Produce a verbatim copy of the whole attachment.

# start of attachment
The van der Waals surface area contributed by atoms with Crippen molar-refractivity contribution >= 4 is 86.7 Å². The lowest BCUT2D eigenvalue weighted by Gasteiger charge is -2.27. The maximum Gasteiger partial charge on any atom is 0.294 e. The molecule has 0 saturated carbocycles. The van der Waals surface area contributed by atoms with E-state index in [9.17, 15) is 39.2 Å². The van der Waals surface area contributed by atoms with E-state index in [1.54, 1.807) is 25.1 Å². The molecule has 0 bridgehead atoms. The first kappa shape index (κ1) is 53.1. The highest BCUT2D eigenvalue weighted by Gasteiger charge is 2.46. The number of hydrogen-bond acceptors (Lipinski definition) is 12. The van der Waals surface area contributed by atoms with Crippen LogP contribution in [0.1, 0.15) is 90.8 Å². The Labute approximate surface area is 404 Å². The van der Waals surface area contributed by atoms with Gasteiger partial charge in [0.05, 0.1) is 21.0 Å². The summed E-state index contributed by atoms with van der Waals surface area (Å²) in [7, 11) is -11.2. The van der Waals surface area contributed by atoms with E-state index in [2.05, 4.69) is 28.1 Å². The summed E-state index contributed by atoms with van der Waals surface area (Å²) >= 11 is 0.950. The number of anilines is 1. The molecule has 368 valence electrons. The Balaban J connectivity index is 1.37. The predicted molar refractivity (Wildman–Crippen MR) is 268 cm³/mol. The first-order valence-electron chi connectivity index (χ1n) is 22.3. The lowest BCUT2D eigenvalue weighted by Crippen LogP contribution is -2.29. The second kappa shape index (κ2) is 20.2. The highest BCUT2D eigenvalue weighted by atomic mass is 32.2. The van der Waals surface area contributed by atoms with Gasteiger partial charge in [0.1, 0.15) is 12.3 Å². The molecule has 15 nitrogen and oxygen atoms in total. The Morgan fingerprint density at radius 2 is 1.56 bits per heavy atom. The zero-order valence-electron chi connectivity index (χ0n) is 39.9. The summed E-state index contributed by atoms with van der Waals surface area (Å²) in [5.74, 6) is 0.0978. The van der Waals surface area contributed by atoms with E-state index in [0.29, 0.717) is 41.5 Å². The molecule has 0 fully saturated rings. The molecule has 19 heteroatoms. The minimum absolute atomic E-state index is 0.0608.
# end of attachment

The van der Waals surface area contributed by atoms with Crippen molar-refractivity contribution >= 4 is 86.7 Å². The lowest BCUT2D eigenvalue weighted by Gasteiger charge is -2.27. The maximum Gasteiger partial charge on any atom is 0.294 e. The molecule has 0 saturated carbocycles. The van der Waals surface area contributed by atoms with E-state index in [9.17, 15) is 39.2 Å². The van der Waals surface area contributed by atoms with E-state index in [1.54, 1.807) is 25.1 Å². The molecule has 0 bridgehead atoms. The first kappa shape index (κ1) is 53.1. The highest BCUT2D eigenvalue weighted by Gasteiger charge is 2.46. The number of hydrogen-bond acceptors (Lipinski definition) is 12. The van der Waals surface area contributed by atoms with Crippen LogP contribution in [0.1, 0.15) is 90.8 Å². The Labute approximate surface area is 404 Å². The van der Waals surface area contributed by atoms with Gasteiger partial charge in [0.05, 0.1) is 21.0 Å². The summed E-state index contributed by atoms with van der Waals surface area (Å²) in [7, 11) is -11.2. The van der Waals surface area contributed by atoms with E-state index in [2.05, 4.69) is 28.1 Å². The summed E-state index contributed by atoms with van der Waals surface area (Å²) >= 11 is 0.950. The number of anilines is 1. The molecule has 368 valence electrons. The Balaban J connectivity index is 1.37. The predicted molar refractivity (Wildman–Crippen MR) is 268 cm³/mol. The first-order valence-electron chi connectivity index (χ1n) is 22.3. The lowest BCUT2D eigenvalue weighted by Crippen LogP contribution is -2.29. The second kappa shape index (κ2) is 20.2. The highest BCUT2D eigenvalue weighted by atomic mass is 32.2. The van der Waals surface area contributed by atoms with Gasteiger partial charge in [0.1, 0.15) is 12.3 Å². The molecule has 15 nitrogen and oxygen atoms in total. The Morgan fingerprint density at radius 2 is 1.56 bits per heavy atom. The zero-order valence-electron chi connectivity index (χ0n) is 39.9. The summed E-state index contributed by atoms with van der Waals surface area (Å²) in [5.74, 6) is 0.0978. The van der Waals surface area contributed by atoms with E-state index in [0.29, 0.717) is 41.5 Å². The molecule has 0 fully saturated rings. The molecule has 19 heteroatoms. The minimum absolute atomic E-state index is 0.0608.